The art of team building

By: John Sollars

Date: 7 November 2012

The art of team building/team peopleIn the early months of a startup situation you don't normally need to worry about team building because everybody is really involved and committed to pushing the business as hard as they can. Over time however, as the number of employees start to grow, then you need to be more focussed on motivation and team building.

Everybody is different, with differing backgrounds, expectations, work ethics and work rates, so a key thing to watch is allowing these differences to work together, but also to make sure that people don't rub each other up the wrong way.

If you read my blog you will know that I try hard not to take life too seriously. I am a great believer in trying to keep a light-hearted atmosphere at work, so here are my personal six top tips for keeping your team motivated and looking forward to coming to work every morning:

Number One: Say thank you

I'm a great believer in thanking people for doing their job, so long as they are doing it to the best of their ability. When you have your head down, concentrating on what you are doing, a pat on the back and a "well done" followed by a "thank you" at the end of the day I think make a real difference.

Number Two: Keep it simple

I'm a sucker for cliches; "keep it simple" and "one small step at a time" are favourites. Make tasks achievable and rewarding by ensuring that you don't give people huge jobs that will take months to complete; break it down into bite-sized chunks.

Number Three: Anticipate trouble

It's my experience that sometimes people get bogged down and can't see the wood for the trees, so either get them to talk to someone else about the problem to give them a fresh perspective, or give them something totally different for a day or two. This gives the subconscious time to think about the problem and very often come up with a solution.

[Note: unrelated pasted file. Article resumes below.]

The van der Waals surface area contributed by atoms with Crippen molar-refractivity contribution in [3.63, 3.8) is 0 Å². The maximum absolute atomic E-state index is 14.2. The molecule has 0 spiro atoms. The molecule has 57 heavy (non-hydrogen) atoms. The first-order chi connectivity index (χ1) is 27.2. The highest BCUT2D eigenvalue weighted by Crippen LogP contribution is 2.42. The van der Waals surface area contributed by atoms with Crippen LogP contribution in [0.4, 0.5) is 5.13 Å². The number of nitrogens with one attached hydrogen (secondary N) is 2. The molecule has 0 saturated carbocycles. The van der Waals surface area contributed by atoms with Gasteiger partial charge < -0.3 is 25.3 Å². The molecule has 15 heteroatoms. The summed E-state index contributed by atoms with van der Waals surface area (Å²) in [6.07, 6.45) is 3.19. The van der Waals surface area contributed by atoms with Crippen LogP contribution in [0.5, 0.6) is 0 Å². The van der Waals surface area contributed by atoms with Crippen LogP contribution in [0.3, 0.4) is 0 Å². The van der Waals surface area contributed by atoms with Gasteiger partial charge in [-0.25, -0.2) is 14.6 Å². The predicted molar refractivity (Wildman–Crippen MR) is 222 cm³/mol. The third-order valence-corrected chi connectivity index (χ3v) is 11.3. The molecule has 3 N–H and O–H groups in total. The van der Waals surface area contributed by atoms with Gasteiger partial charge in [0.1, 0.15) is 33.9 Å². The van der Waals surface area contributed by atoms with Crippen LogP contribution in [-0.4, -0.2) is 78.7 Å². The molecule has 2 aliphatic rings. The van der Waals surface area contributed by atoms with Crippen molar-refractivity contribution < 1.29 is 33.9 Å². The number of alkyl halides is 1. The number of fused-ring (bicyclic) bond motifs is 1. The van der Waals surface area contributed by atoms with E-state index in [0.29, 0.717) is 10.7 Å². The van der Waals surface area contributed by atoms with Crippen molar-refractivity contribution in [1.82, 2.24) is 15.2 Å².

Number Four: Provide a decent place to work

I started my business from home, and have striven to keep a homely atmosphere ever since; we have a banter and we share the chores of making the tea and washing up at the end of the day. I've fitted our work spaces with daylight lighting so that working areas are brightly illuminated and .cheerful; even on a miserable, dark, wet Monday morning, the office is bright, warm and welcoming for everyone when they arrive.

Number Five: Have a bit of fun

I love cooking, so on an ad-hoc basis we'll have a cooking or baking competition. So far we have produced soup (the chocolate soup was memorable!), curry, cake (don't ask about the sugar cake!), sweet pie and chilli. There is another one coming up, but they won't let me dictate the theme this time. And for the record - I have yet to win one of the competitions, even though my entries are the best! And I do bear a grudge!

Number Six: Celebrate success

When we achieve something extraordinary in a month I'll invite everybody out for a curry at our favourite Indian restaurant. [Ed: Wish I lived near you.]

Above all, what I aim to achieve is to make my team feel appreciated and valued and so far it has worked well for me in my growing business as I don't lose staff because they are dissatisfied, but rather because they move on to roles that I can't offer. And people who started nine years ago are still with me; they are fulfilled and have developed way beyond their own expectations in that time.

John Sollars is MD of printer ink retailer

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